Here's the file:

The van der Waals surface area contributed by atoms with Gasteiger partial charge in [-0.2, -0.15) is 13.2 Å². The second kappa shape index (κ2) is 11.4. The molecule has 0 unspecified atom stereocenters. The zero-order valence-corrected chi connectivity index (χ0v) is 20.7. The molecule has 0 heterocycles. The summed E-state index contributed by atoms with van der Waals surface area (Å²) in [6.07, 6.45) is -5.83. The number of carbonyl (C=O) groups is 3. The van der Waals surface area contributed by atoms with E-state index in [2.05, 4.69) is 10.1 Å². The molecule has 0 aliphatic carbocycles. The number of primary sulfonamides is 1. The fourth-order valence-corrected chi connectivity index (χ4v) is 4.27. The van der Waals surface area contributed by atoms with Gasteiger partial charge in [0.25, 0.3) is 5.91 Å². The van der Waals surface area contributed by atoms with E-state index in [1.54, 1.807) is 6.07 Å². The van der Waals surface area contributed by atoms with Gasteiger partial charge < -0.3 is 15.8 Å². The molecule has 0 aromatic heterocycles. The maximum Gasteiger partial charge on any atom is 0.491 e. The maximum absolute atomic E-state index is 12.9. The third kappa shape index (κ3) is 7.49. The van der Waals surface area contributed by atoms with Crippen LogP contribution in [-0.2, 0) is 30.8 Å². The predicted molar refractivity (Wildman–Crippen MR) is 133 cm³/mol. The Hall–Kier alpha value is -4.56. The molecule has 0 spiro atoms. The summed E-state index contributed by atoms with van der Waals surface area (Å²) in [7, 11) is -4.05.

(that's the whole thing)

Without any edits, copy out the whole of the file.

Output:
The van der Waals surface area contributed by atoms with Gasteiger partial charge in [-0.2, -0.15) is 13.2 Å². The second kappa shape index (κ2) is 11.4. The molecule has 0 unspecified atom stereocenters. The zero-order valence-corrected chi connectivity index (χ0v) is 20.7. The molecule has 0 heterocycles. The summed E-state index contributed by atoms with van der Waals surface area (Å²) in [6.07, 6.45) is -5.83. The number of carbonyl (C=O) groups is 3. The van der Waals surface area contributed by atoms with E-state index in [2.05, 4.69) is 10.1 Å². The molecule has 0 aliphatic carbocycles. The number of primary sulfonamides is 1. The fourth-order valence-corrected chi connectivity index (χ4v) is 4.27. The van der Waals surface area contributed by atoms with Gasteiger partial charge in [0.25, 0.3) is 5.91 Å². The van der Waals surface area contributed by atoms with E-state index in [1.54, 1.807) is 6.07 Å². The van der Waals surface area contributed by atoms with Gasteiger partial charge < -0.3 is 15.8 Å². The molecule has 0 aromatic heterocycles. The maximum Gasteiger partial charge on any atom is 0.491 e. The maximum absolute atomic E-state index is 12.9. The third kappa shape index (κ3) is 7.49. The van der Waals surface area contributed by atoms with Crippen LogP contribution in [-0.2, 0) is 30.8 Å². The predicted molar refractivity (Wildman–Crippen MR) is 133 cm³/mol. The Hall–Kier alpha value is -4.56. The molecule has 0 spiro atoms. The summed E-state index contributed by atoms with van der Waals surface area (Å²) in [7, 11) is -4.05.